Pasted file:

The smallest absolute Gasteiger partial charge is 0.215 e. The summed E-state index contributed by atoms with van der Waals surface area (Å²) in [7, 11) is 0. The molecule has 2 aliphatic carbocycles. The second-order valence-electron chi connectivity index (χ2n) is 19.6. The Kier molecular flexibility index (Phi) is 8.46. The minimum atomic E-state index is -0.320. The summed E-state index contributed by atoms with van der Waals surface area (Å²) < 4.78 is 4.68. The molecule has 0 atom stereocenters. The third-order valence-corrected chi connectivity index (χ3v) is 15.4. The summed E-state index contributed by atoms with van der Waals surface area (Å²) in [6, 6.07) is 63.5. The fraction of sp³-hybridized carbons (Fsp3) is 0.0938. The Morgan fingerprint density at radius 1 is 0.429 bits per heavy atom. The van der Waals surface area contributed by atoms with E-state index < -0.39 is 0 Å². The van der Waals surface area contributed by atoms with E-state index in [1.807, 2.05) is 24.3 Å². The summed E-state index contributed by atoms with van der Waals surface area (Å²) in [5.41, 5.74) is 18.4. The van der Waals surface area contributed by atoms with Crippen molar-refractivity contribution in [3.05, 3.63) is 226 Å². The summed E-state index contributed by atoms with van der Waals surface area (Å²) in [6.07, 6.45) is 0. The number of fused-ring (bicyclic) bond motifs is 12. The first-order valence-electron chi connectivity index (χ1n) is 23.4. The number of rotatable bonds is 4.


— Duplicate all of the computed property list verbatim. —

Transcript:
The smallest absolute Gasteiger partial charge is 0.215 e. The summed E-state index contributed by atoms with van der Waals surface area (Å²) in [7, 11) is 0. The molecule has 2 aliphatic carbocycles. The second-order valence-electron chi connectivity index (χ2n) is 19.6. The Kier molecular flexibility index (Phi) is 8.46. The minimum atomic E-state index is -0.320. The summed E-state index contributed by atoms with van der Waals surface area (Å²) < 4.78 is 4.68. The molecule has 0 atom stereocenters. The third-order valence-corrected chi connectivity index (χ3v) is 15.4. The summed E-state index contributed by atoms with van der Waals surface area (Å²) in [6, 6.07) is 63.5. The fraction of sp³-hybridized carbons (Fsp3) is 0.0938. The Morgan fingerprint density at radius 1 is 0.429 bits per heavy atom. The van der Waals surface area contributed by atoms with E-state index < -0.39 is 0 Å². The van der Waals surface area contributed by atoms with E-state index in [1.807, 2.05) is 24.3 Å². The summed E-state index contributed by atoms with van der Waals surface area (Å²) in [5.41, 5.74) is 18.4. The van der Waals surface area contributed by atoms with Crippen molar-refractivity contribution in [3.05, 3.63) is 226 Å². The summed E-state index contributed by atoms with van der Waals surface area (Å²) in [6.07, 6.45) is 0. The number of fused-ring (bicyclic) bond motifs is 12. The first-order valence-electron chi connectivity index (χ1n) is 23.4. The number of rotatable bonds is 4.